Anime taught me I should expect bento boxes, cute bento boxes, with octopus sausage. In reality, all the students eat the school lunch, which is served in plates and bowls on trays. I am the only person in my schools that brings my own lunch. Children in anime are allowed on the roof. Not a single school that I’ve heard of allows anyone, let alone students on the roof. Students are also required to wear school uniforms, so the kids look very homogenous. Japanese school girl skirts are also much longer then they are portrayed in anime, and are usually knee length, they are usually very dark colors, not the bright colors found in Anime.

Not even close
One of the funniest things to think about when I think of some poor sucker coming to Japan because of what they saw in anime is how sorely disappointed they will be about the technology. Japan is nowhere near a robot revolution, which might not be surprising, but would you believe me if I told you that America is way more technologically savvy? My work computer runs windows 95, and my primary method of communicating with my bosses is by fax machine. People only pay in cash, my bank doesn’t have an online banking option, and in order to withdraw money from the ATM, I use what looks like a check book. Not only is Japan not the technological wonderland that anime (and western news sources) makes it out to be, it is way less technological than America.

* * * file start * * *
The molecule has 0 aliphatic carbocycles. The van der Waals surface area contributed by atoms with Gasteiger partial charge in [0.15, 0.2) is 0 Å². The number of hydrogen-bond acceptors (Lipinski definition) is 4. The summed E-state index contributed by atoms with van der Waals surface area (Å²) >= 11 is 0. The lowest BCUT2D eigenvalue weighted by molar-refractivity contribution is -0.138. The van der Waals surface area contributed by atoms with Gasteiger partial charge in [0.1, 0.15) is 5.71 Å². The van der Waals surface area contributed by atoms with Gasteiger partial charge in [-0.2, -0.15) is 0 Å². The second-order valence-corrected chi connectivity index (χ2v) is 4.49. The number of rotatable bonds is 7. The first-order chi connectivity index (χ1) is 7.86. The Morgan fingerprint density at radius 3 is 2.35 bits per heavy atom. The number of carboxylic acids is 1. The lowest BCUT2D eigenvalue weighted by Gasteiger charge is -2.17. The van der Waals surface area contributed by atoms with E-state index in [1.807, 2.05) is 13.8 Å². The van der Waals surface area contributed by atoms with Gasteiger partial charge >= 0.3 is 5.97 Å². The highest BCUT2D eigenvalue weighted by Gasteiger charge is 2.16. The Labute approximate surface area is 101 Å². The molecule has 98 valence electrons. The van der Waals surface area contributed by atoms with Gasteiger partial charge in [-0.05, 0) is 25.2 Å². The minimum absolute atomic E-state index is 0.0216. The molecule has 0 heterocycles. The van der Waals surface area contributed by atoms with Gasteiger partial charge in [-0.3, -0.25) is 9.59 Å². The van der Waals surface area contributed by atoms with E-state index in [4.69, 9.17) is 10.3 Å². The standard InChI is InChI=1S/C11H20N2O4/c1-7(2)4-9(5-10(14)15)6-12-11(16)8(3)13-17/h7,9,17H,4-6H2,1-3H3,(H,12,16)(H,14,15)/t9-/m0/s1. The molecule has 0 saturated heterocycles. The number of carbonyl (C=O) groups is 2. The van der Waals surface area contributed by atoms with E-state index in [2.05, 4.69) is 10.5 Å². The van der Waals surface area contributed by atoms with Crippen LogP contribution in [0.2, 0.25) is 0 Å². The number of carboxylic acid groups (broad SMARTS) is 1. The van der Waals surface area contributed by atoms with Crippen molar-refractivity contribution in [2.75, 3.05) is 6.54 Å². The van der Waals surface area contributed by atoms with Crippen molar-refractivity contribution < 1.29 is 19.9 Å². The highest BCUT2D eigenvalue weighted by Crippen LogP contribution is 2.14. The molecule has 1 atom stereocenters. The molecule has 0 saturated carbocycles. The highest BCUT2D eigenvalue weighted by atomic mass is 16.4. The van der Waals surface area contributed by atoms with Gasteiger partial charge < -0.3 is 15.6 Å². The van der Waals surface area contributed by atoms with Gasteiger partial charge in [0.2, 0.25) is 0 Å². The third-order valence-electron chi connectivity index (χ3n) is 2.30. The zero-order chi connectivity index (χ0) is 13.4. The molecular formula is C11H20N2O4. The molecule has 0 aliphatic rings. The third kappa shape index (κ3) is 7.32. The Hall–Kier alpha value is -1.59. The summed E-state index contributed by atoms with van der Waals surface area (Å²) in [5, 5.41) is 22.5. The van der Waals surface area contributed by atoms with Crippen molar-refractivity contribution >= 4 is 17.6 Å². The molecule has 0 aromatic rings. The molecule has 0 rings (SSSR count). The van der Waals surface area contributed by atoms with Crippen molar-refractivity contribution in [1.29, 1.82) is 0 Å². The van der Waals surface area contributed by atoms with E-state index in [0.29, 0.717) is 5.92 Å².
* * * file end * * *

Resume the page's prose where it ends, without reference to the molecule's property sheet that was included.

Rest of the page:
Still weird in Japan

Now you are most likely thinking, “So maybe nothing in Anime does not portray Japan. Doesn’t matter, at least people like it there.” At this I sigh an make a very sad face. I think this might be the saddest part for anime lovers. Anime is just as popular in the United States as it is in Japan. I’m very sorry to tell you that there is just as much of a stigma against anime lovers here as in any other country. The only anime I ever see on TV is what I would consider cartoons, like Anpanman, and Doraimon. There is an Anime channel for people with a premium television subscription, but it shows the same stuff as cartoon network back home; One Piece, Naruto, and Bleach.

Now trembling you may work up the nerve to ask “At least it’s easier to buy right?” If I wanted to buy Anime, I would have to travel into Tokyo. In a normal DVD shop, the Anime section would probably take up 1/15thof the collection, which from my experience is about the same as in The States. The price isn’t better either; actually, usually anime tends to be more expensive here. Online shops are definitely your best bet.

For any anime lover that mustered up the courage to read to this point, and can still see through the twin waterfalls pouring down their face, I offer you a tasty morsel of hope. There is a place, where the people look and act like anime characters, the café girls are cute, high tech gadgetry dazzles, and anime is cheap and plentiful! It’s called Akihabara, a small district of Tokyo. It is what an Anime dreamed up, and is a fascinating place to visit.